YOU have helped save my life!

My treatment trail ride forks to City of Hope hospital as I will saddle up beginning June 9, 2010 for a new rodeo called an Autologous Stem Cell Transplant!
Ye-Ha, let the adventure begin!

Chemical Warfare...

January 2010 - May 2010:
My initial chemo regimen:

Pill form Chemo= Revlimid (10mg capsules)
Pill form Dexamethasone Steroids (40 mg!) paired with Omeprazole
Mepron (looks like yellow finger paint) Anti-fungal, Anti-viral, etc for my very compromised immune system
B-12- to build those cells!
.81 Aspirin to prevent DVT, Revlimid complications
Allopurinol- keeping the kidneys healthy
Acyclovir- anti-Shingles, anti-viral

June 2010:
High dose IV Cytoxan
Neupogen to build up stem cells for Apheresis, stem cell harvest, which was very successful, as City of Hope was able to collect 9.5 million of my own stem cells

July 2010 Hospitalization:
Two days of high dose Melphalan
Then July 5, 2010 = my Autologous Stem Cell transplant infusion!

And you can read my whole story from that point forward in this blog!

What the Heck is Multiple Myeloma?!

Multiple Myeloma is a cancer of your plasma cells, a type of white blood cell present in your bone marrow. Plasma cells normally make proteins called antibodies to help you fight infections.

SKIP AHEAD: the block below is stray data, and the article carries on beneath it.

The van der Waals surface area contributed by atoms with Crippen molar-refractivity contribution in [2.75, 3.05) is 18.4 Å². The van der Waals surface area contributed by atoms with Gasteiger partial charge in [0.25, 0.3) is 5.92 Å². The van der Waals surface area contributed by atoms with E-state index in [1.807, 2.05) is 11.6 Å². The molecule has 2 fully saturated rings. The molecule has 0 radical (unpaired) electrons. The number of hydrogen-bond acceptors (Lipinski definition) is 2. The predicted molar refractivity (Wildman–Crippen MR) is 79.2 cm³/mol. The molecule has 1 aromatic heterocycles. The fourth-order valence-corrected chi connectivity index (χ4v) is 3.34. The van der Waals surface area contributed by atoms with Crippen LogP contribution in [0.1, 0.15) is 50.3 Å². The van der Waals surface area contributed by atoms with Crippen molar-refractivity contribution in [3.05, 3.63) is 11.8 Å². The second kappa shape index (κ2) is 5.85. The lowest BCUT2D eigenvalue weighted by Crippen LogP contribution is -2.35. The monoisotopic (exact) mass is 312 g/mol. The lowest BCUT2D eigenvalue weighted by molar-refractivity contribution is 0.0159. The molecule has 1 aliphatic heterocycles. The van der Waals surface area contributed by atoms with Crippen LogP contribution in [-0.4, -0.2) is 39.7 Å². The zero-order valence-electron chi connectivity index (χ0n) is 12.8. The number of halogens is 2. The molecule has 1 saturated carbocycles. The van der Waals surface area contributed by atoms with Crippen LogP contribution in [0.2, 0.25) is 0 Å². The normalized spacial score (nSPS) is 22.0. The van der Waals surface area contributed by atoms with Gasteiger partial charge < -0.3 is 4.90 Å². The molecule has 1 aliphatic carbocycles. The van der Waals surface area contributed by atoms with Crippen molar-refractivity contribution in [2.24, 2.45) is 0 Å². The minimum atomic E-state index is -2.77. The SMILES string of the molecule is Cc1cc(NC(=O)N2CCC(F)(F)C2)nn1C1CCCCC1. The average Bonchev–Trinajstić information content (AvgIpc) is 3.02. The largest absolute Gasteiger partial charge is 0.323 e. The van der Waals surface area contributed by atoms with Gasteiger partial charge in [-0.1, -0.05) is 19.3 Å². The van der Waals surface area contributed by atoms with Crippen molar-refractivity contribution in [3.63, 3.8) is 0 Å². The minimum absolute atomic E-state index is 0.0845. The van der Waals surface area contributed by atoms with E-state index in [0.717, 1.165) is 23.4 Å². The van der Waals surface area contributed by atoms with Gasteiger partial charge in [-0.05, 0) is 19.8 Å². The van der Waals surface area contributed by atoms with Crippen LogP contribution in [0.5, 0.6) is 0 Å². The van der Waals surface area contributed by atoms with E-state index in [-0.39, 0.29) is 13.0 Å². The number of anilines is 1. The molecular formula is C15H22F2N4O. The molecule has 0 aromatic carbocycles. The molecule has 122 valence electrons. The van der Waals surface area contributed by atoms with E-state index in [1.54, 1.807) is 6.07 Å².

In Multiple Myeloma, a group of abnormal plasma cells (myeloma cells) multiplies, raising the number of plasma cells to a higher than normal level. Since these cells normally make proteins, the level of abnormal proteins in your blood also may go up. Health problems caused by multiple myeloma can affect your bones, immune system, kidneys and red blood cell count. Although the exact cause isn't known, doctors do know that multiple myeloma begins with one abnormal plasma cell in your bone marrow — the soft, blood-producing tissue that fills in the center of most of your bones. This abnormal cell then starts to multiply. Because abnormal cells don't mature and then die as normal cells do, they accumulate, eventually overwhelming the production of healthy cells. In healthy bone marrow, less than 5 percent of the cells are plasma cells. But in people with multiple myeloma, more than 10 percent of the cells may be plasma cells. Because myeloma cells may circulate in low numbers in your blood, they can populate bone marrow in other parts of your body, even far from where they began. That's why the disease is called multiple myeloma. Uncontrolled plasma cell growth can damage bones and surrounding tissue. It can also interfere with your immune system's ability to fight infections by inhibiting your body's production of normal antibodies. Researchers are studying the DNA of plasma cells to try to understand what changes occur that cause these cells to become cancer cells. Though they haven't yet discovered the cause of these changes, they have found that almost all people with multiple myeloma have genetic abnormalities in their plasma cells that probably contributed to the cancer. For example, many myeloma cells are missing all or part of one chromosome — chromosome 13. Cells with a missing or defective chromosome 13 tend to be more aggressive and harder to treat than are cells with a normal chromosome 13. ~ From the Mayo Clinic